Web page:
Even if you've never played Dungeons & Dragons, you probably know someone who has: The game has had a profound influence on our culture. Released in 1974—decades before the Internet and social media—Dungeons & Dragons is one of the original ultimate nerd subcultures, and is still revered by more than thirty million fans. Now, the authoritative history and magic of the game is revealed by an award-winning journalist and life-long dungeon master.
From its origins on the battlefields of ancient Europe, through the hysteria that linked it to satanic rituals and teen suicides, and to its apotheosis as father of the modern video game industry, Of Dice and Men recounts the development of a game played by some of the most fascinating people in the world. Chronicling the surprising history of D&D's origins (one largely unknown even to hardcore players) while examining the game's profound impact, Ewalt weaves laser-sharp subculture analysis with his own present-day gaming experiences. An enticing blend of history, journalism, narrative, and memoir, Of Dice and Men sheds light on America's most popular (and widely misunderstood) form of collaborative entertainment.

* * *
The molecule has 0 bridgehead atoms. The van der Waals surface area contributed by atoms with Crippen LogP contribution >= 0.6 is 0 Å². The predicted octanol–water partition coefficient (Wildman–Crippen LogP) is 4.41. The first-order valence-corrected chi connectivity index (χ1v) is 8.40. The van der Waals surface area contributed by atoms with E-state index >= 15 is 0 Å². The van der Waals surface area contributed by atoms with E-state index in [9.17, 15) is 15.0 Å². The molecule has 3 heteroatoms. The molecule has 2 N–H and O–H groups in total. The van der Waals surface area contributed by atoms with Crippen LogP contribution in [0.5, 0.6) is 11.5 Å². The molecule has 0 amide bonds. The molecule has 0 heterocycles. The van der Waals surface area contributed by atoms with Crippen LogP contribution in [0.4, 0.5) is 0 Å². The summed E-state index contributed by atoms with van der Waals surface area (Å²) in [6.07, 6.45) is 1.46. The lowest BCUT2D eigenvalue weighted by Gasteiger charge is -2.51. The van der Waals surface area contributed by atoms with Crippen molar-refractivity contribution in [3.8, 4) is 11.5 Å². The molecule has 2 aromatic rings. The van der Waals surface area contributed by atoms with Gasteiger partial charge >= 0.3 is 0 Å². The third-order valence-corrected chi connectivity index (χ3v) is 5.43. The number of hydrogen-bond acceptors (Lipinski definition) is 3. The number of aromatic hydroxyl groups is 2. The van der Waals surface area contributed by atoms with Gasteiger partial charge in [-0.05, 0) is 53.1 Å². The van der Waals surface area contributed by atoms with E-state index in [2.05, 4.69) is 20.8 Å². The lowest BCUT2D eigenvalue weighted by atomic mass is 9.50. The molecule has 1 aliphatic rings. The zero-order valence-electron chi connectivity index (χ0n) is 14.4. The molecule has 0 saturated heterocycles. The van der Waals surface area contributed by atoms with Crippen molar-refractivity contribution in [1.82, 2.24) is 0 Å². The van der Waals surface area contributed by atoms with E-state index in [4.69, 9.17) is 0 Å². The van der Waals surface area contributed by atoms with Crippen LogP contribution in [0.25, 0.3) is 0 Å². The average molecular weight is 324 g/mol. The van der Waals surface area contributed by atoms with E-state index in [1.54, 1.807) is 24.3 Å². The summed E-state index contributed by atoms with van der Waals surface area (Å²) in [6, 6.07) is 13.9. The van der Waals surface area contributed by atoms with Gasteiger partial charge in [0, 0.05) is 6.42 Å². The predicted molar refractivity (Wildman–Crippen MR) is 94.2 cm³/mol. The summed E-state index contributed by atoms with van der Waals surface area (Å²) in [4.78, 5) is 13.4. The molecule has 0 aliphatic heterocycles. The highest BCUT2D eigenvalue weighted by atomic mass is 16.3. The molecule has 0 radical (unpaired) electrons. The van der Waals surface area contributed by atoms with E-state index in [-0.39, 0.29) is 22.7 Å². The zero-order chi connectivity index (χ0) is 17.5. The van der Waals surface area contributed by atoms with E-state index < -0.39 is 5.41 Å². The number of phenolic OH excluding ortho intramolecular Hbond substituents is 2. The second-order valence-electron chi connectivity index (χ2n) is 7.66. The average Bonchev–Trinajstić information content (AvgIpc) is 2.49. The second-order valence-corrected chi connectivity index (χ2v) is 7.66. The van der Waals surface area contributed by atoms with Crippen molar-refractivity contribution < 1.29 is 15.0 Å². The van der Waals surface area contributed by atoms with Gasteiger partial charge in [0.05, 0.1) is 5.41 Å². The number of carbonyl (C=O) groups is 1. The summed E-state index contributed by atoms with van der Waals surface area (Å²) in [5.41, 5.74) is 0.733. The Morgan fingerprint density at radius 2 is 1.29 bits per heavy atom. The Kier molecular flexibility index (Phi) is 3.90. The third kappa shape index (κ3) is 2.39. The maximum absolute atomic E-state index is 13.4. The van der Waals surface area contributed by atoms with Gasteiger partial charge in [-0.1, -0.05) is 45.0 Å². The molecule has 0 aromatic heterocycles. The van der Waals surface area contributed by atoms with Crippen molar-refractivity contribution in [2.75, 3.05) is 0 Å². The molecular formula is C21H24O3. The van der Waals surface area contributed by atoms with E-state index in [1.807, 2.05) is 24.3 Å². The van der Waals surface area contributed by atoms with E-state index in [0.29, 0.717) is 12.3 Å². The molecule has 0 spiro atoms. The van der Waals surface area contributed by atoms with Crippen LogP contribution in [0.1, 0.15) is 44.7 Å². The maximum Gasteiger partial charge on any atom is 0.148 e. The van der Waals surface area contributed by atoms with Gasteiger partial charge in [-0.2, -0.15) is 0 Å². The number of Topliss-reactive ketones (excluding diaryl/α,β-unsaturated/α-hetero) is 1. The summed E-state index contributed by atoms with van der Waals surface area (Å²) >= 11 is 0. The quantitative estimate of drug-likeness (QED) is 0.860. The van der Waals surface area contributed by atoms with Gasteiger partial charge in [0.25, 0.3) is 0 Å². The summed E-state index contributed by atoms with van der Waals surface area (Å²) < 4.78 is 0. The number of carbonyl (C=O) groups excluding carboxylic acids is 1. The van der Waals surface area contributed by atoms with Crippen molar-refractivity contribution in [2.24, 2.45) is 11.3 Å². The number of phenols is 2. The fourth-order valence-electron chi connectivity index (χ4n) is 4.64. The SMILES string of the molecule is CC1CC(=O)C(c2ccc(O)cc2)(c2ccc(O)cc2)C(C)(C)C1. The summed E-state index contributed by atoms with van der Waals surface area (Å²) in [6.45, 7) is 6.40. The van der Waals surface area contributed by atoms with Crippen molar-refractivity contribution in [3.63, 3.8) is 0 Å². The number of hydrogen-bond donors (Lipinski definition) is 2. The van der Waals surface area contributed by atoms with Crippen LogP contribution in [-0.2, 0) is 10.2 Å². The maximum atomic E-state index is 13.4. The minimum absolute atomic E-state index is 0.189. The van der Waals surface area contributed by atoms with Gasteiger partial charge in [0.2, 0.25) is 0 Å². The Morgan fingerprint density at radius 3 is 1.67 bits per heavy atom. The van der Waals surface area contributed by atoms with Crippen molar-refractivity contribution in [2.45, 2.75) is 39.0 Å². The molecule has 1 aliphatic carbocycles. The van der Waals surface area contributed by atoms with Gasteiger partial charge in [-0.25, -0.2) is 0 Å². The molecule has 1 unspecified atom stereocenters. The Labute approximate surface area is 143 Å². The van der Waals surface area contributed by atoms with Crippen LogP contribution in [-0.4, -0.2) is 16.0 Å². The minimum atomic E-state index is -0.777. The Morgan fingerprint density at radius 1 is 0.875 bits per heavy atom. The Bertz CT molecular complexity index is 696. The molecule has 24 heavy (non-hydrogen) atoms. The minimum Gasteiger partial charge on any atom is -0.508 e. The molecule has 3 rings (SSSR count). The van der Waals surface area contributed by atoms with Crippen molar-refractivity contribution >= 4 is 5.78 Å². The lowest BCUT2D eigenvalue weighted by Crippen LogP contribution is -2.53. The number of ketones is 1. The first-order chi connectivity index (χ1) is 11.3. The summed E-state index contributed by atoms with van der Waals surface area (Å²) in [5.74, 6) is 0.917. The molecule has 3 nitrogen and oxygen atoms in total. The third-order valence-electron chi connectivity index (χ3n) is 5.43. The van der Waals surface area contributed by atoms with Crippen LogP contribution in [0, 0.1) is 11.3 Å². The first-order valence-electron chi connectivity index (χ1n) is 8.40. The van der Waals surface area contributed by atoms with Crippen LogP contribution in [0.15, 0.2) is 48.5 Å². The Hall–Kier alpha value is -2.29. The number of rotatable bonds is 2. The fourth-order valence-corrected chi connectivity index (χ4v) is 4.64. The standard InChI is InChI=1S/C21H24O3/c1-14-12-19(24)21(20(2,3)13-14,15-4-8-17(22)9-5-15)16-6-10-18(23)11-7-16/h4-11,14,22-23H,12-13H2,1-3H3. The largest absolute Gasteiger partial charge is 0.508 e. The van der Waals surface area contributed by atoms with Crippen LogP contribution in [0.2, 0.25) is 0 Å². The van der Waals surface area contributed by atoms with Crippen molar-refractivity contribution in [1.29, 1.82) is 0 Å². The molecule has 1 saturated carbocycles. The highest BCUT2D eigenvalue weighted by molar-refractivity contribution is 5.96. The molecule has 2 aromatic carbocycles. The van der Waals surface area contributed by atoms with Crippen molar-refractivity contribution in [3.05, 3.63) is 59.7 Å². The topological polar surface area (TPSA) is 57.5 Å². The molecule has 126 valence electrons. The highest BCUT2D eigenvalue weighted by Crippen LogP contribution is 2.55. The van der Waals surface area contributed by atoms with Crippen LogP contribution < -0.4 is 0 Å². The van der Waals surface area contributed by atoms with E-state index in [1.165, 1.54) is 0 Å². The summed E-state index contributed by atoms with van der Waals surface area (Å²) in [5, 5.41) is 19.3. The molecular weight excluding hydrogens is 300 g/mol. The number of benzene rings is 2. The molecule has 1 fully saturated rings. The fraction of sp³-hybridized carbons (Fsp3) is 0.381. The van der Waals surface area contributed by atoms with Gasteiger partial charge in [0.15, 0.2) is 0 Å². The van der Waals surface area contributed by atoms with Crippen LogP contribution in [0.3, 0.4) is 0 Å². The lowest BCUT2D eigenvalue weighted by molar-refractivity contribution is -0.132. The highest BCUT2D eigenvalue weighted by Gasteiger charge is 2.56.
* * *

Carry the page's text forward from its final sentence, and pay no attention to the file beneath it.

When most researchers arrive at the Library of Congress, their journey of discovery begins in the Main Reading Room. As the home to the library's reference collections, the computer catalog center, and knowledgeable reference staff, the Main Reading Room's purpose is to make library research easily accessible to anyone with enough curiosity to pursue it. This video includes general information about the library's staff and material resources, the reader ID process, and encourages researchers to experience all that the library has to offer. Speakers include 2012 Library of Congress Junior Fellow Kristen Schumacher and Library staffers Cheryl Adams, Kathy Woodrell, Steven Davenport, Abby Yochelson, Thomas Mann, Kristi Conkle and Judy Robinson. Samuel Delany's revealing autobiographical love story, Bread & Wine: An Erotic Tale of New York, tells the story of a romance that defied social norms and brought two unlikely people together across the boundaries of class, race and convention. Delany was a successful novelist, essayist and professor, when he met Denis, a homeless man selling books on the street in Manhattan. They slowly developed a friendship that grew into a caring relationship—despite the immense differences in their lives. By turns bizarre, humorous and touching, Bread and Wine has garnered praise from the likes of Neil Gaiman, Edmund White and Alan Moore. Delany talks about the story with Mia Wolff, the co-creator of the graphic novel that grew out of it. Out of print for years, Bread and Wine has now been reissued by Fantagraphics Books.